Presque Isle’s Van Vliet Hemlocks will become a State Natural Area. And the mostly old-growth parcel will be managed with as little interference as possible. The state Natural Resources Board voted today to approve the DNR’s recommendation to passively manage the entire area.
Tom Olson President of the group Friends of the Van Vliet spoke at the meeting, citing widespread public support for letting the hemlock parcel manage itself.
Proposed legislation would tighten rules for disposal of mercury-based thermostats. Though no longer made, many households still use them. But if thrown away or burned, that mercury can get into the environment.
A new bill would require manufacturers to pay for recycling programs, and make them easy to use by the public.
Amber Meyer Smith of advocacy group Clean Wisconsin…says it would be similar to the state’s e-waste recycling program.
The state Natural Resources Board is set to decide Wednesday on a plan for the Van Vliet Hemlocks. DNR officials are recommending the mostly old-growth parcel be managed with as little involvement as possible.
The agency had originally planned to do some cutting on part of the site that didn’t fit the old-growth profile. But after overwhelming public comment, the DNR changed its plan to passive management for the entire site.
Chief DNR state forester Paul Delong says he doesn’t know whether the Natural Resources Board will approve the recommendation.
Homes prices in some northern counties are not quite keeping pace with the rest of the state.
The Wisconsin Realtors Association says statewide, median home prices went up almost eight percent in the first three quarters of this year. But in Forest County, prices dropped almost 40 percent.
Dave Clark, economist for the Wisconsin Realtors Association, says don’t panic. Statistics in the northern part of the state tend to be more volatile. There’s a smaller dataset and a wider mix of the types of homes that sell from year to year.
With ATV deaths hitting a high mark this year, ATV safety certification may be more important than ever.
Oneida County Sheriff’s Department helps put on ATV safety classes four times a year. Deputy Brad Fogerty says his classes emphasize rules and regulations.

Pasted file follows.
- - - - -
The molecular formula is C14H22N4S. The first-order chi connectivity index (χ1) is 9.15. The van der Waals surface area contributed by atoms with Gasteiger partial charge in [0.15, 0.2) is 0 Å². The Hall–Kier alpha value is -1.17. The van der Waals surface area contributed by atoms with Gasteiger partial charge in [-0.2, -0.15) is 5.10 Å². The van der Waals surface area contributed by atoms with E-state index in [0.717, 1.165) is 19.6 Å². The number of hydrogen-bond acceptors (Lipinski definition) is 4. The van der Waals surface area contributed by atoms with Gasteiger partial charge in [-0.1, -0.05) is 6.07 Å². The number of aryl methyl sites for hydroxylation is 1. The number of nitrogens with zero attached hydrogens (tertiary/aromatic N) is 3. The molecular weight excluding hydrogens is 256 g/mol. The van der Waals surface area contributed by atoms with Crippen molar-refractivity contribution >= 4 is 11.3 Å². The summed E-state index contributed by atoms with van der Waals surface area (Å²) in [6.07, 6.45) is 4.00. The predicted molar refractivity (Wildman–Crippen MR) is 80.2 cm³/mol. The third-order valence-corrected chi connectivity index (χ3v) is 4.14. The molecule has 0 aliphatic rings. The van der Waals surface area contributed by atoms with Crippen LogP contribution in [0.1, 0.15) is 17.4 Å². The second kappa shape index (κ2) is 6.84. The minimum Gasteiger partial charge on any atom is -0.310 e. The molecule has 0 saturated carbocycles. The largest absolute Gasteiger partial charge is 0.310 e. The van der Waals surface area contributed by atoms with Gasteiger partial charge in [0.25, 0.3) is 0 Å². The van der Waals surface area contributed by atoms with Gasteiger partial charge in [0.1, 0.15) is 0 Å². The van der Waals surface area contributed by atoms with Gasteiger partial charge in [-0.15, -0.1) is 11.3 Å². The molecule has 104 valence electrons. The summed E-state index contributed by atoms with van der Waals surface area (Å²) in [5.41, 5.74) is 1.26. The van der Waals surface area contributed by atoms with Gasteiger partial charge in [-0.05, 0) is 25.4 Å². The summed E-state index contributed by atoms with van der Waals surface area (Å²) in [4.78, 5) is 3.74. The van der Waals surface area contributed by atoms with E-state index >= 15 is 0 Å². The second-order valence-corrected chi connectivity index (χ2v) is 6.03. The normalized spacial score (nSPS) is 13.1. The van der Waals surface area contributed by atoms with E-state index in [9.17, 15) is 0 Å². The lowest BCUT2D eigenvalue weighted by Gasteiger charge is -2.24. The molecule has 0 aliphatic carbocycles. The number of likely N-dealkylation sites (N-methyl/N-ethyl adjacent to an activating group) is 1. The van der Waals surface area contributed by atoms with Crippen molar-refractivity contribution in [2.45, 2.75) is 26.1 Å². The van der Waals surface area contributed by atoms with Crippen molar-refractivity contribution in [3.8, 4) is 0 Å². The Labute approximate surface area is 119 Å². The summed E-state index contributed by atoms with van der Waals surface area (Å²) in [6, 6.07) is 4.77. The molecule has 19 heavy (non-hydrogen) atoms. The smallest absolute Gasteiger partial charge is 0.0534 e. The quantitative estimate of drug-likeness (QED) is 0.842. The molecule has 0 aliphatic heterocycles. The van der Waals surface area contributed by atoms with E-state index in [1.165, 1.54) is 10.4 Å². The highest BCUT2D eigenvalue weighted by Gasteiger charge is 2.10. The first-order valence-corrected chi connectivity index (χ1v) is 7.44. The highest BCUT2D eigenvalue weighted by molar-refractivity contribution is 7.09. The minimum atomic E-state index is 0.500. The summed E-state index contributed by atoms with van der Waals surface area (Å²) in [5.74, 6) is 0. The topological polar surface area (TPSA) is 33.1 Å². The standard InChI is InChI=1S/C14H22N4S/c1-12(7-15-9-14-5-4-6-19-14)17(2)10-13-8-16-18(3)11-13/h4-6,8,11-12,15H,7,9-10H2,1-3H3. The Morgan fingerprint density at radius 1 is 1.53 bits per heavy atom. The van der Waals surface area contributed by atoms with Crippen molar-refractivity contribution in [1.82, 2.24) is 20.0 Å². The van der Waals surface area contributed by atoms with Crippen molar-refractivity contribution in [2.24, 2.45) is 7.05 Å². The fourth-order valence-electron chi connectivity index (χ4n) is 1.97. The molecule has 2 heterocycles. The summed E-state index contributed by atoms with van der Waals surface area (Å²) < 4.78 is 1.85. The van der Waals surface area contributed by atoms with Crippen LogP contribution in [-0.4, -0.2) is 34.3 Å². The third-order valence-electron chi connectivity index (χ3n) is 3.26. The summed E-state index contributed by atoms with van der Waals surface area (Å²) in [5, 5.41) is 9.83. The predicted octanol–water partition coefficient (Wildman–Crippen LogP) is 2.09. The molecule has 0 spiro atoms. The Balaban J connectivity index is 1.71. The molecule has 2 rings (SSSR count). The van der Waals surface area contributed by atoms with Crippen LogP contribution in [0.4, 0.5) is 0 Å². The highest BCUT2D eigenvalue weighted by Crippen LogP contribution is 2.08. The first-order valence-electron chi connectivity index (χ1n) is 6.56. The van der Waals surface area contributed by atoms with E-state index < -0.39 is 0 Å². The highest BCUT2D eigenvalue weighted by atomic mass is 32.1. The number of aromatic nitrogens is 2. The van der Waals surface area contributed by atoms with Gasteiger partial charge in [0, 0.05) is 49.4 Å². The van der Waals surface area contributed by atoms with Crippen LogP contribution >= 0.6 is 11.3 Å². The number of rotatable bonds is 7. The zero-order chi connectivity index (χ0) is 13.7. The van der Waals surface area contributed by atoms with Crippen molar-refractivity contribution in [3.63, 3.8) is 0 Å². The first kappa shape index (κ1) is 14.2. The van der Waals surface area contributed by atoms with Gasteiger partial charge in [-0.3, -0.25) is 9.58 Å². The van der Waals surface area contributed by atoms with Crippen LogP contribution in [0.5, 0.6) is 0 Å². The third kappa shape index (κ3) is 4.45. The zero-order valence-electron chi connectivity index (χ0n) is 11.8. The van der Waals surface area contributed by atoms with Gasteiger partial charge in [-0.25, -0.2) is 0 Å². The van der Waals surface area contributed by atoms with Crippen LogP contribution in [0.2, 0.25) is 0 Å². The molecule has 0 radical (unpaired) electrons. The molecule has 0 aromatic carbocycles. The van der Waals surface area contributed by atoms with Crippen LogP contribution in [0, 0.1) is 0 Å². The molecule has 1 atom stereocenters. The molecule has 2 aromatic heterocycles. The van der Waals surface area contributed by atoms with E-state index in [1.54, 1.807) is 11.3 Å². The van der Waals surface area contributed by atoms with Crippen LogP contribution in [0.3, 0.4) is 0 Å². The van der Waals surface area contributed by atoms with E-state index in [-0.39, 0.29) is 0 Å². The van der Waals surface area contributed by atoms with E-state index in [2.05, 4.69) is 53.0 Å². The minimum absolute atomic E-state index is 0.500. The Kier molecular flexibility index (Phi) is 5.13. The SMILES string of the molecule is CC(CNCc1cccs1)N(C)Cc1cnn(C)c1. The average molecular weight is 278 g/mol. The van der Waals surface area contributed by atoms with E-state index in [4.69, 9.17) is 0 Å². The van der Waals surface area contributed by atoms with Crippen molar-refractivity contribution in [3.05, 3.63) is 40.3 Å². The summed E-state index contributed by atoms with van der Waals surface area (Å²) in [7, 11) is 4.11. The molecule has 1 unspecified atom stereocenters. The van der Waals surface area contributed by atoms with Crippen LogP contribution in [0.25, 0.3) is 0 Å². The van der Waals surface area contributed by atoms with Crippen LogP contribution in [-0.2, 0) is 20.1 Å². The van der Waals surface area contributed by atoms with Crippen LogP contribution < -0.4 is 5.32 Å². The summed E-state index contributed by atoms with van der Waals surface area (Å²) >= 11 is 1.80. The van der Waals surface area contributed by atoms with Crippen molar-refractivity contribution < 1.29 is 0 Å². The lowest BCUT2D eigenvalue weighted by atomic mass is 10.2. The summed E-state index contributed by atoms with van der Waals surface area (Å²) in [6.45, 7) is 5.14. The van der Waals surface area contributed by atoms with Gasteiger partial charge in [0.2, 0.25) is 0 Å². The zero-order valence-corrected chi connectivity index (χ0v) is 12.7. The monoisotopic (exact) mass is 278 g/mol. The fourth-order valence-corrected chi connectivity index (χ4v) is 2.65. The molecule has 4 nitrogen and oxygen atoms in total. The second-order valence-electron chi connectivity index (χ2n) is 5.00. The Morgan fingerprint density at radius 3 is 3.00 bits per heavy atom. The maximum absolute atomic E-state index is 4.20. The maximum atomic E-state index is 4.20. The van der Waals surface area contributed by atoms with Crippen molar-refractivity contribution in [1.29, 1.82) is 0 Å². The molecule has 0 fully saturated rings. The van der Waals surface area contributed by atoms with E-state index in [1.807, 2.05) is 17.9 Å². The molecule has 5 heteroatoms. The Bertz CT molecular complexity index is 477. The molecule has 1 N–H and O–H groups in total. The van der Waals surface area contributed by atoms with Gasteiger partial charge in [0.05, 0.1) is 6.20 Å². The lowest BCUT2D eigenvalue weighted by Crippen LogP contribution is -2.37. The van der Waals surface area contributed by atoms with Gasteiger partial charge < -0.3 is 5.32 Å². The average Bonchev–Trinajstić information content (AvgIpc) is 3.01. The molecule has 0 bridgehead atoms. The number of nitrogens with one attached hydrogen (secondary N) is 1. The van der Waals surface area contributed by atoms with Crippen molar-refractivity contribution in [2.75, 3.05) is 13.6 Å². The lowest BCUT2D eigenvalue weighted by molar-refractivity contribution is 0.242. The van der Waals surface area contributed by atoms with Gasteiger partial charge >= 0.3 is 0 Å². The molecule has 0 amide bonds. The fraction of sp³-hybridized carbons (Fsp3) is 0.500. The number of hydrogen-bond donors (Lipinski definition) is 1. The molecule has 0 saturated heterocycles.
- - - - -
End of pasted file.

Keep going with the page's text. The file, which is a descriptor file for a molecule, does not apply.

“Rules of the road. And what causes the majority of the crashes. In every class I pull out the fatality sheet, and we actually go through each of them, and look at, this is how people are getting hurt, this is how people are dying riding an ATV. And a lot of it is just basic safety rules.
The Eagle River Police Department is getting a loan to pay for renovations. Police chief Mark Vander Bloomen says the department wants to create more space for evidence storage. Right now there’s just one small room.
“We identified that we’ve basically used up our evidence storage area. We’re running out of room. A lot of that has to do with DNA evidence – we’re having to keep certain kinds of evidence for longer periods of time.”
Vander Bloomen says the building also needs some security upgrades.
The DNR is changing its tune on a management plan for the Van Vliet Hemlocks. The agency plans to take a hands-off approach to the 400-acre stand of mostly old growth trees.
Officials had originally proposed to actively manage a section of the forest that didn’t fit the profile of the rest of the site: meaning some trees would be cut in hopes of speeding the process of old growth development.
But community outcry appears to have changed the DNR’s mind. DNR Chief State Forester Paul DeLong says officials received dozens of letters.
Lawmakers in the Assembly passed a bill making it harder to force schools to drop Indian nicknames and mascots.
The bill puts the burden of proof onto the group complaining of discrimination: instead of making the school prove it isn’t discriminating. The Republican legislation also requires signatures totaling 10 percent of the student body, instead of letting an individual file a complaint.
Supporters say it makes the process more fair. Opponents call it discrimination.
State lawmakers in the Assembly have passed a bill allowing a higher speed limit on rural interstates. The bill introduced by Republican Paul Tittl raises the cap on speeds to 70 miles per hour on some roads, up from 65.
The bill says 4-lane interstates could one day have the higher limit, but only after the DOT does a one-year study of safety impacts.
Many Democrats in the state assembly complained the bill was fast-tracked to a scheduled vote. Representative Fred Kessler of Milwaukee said key voices were missing from the bill’s public hearing.